The song directly following “Lose Your Love” is “Home”, which repurposes Brainstorm’s “We’re on Our Way Home” in an unadventurous way, biting the phrase but losing the funk. The press kit for Electric Lines proclaims that the album produces “a panoramic portrait of [Goddard’s] musical life”. If we take that to mean that his musical life includes his history of listening, then a number of other people’s songs on Electric Lines is narrowly justified. But if the goal is to walk us through his tastes and influences, the proper course of action would be to produce a DJ-Kicks installment and preserve clearer boundaries of ownership and homage.
Electric Lines doesn’t stay mired in history and sample issues for the full duration. Contemporary contexts help to highlight additional strengths and weaknesses. “Human Heart” pairs keys and synthesizers with a female voice in a mix similar to Kleerup’s self-titled album from 2007 and overall fits well into the post-Drive electronic music landscape. Though the downside is a robo-vocal outro that is impossible to hear outside of a Daft Punk framework, particularly hit “Harder, Better, Faster, Stronger” and underrated album Human After All.
To review the creative/career trajectory of Daft Punk is instructive in dealing with the questions Goddard faces here: of how to bridge history with innovation and the composed record with the live performance. Daft Punk’s Discovery is one of the most accomplished sample-heavy electronic music albums of all time, yet the duo transitioned toward a composition style both more original and considerably more collaborative for Random Access Memories. And the time in between those albums saw a critical reappraisal for the group occur largely because of its live performances and recordings. It’s guaranteed that a live Joe Goddard album in the tradition of Daft Punk’s Alive recordings and Vitalic’s V Live would be more exciting and indicative of his skills than Electric Lines.
To be fair, the point here is not to speculate endlessly on the albums he didn’t make, but to assess the one he did. And I’ll note that the two most rewarding tracks on Electric Lines appear toward the end of the album, just before closer “Music is the Answer”. The first of these, “Nothing Moves,” is a reflective song, heading for a comedown but not conspicuously “chill-out” in its form or function. An ambient track might have been the obvious, easy choice. Here Goddard sidesteps the predictable for a song that seeks quiet and stillness from a different angle and is all the better for doing so.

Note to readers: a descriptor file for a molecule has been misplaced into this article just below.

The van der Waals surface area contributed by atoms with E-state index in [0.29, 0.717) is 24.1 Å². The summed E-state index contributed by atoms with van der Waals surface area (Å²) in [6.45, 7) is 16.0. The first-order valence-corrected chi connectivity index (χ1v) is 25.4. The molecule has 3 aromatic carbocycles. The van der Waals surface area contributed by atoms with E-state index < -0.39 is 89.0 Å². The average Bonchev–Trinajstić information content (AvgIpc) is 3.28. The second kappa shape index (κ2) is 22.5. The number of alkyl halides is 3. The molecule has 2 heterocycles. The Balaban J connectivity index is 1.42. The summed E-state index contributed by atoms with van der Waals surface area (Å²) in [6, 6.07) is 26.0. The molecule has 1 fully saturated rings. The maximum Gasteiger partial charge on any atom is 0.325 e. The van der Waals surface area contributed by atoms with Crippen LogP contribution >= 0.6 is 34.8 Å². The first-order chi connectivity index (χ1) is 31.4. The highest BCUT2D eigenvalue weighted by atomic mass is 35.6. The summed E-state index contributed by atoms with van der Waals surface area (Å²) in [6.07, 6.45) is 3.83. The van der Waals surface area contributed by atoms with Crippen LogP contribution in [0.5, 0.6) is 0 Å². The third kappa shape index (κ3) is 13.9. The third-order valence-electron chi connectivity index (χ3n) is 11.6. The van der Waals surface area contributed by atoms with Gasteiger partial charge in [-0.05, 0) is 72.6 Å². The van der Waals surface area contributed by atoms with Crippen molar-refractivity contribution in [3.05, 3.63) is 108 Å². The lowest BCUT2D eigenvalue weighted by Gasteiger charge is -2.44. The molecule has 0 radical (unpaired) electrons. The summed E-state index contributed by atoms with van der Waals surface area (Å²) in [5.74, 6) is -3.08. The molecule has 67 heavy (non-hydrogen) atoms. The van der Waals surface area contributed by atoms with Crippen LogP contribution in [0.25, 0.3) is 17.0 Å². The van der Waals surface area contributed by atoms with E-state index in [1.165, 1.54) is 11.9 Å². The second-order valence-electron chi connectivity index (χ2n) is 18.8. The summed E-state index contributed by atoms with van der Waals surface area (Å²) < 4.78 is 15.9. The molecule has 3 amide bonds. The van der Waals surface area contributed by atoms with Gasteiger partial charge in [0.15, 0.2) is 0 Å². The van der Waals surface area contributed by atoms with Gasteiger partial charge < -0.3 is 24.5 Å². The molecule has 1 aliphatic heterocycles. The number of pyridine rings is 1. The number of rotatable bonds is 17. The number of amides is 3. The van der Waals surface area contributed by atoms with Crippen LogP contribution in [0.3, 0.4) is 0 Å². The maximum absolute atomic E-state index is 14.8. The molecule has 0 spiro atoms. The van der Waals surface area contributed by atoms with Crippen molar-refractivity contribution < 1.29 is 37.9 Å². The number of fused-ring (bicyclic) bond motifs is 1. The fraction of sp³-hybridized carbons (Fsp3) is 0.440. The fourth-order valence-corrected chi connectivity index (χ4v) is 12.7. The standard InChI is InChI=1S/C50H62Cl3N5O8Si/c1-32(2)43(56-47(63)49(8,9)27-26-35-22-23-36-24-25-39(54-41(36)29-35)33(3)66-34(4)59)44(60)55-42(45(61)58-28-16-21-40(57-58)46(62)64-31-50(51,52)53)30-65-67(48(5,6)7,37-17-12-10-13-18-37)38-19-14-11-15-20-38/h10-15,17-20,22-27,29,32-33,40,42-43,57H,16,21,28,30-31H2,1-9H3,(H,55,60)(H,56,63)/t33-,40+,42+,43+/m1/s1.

The title track follows, and at first, the impression is that if nothing else, the song will extend the sweet mood of “Nothing Moves”. But there’s so much more to it than that. Alexis Taylor of Hot Chip sings the lead vocals. When combined with the tone of the song, and the likelihood that Goddard’s voice will join in, the prospect of another “We’re Looking for a Lot of Love” arises. “Electric Lines” delivers in those ways, but perhaps, more importantly, the song unfolds as a defense, or at least a statement, of good music being good enough. The lyrics of the song are skeptical of so-called innovation and progress, of constantly chasing the next breakthroughs of hardware and software and music composition. “Electric Lines” challenges me to stop over-thinking what’s happening on the album that shares the song’s name and to just enjoy the sounds of the world Goddard has created here. If only the rest of the album made that case so successfully. “Electric Lines” is Taylor/Goddard’s “Wolf Notes”. To that, I say well done.
// Notes from the Road
"Powerful Chicago soul-singer dips into the '60s and '70s while dabbling in Urdu, Punjabi and Italian.READ the article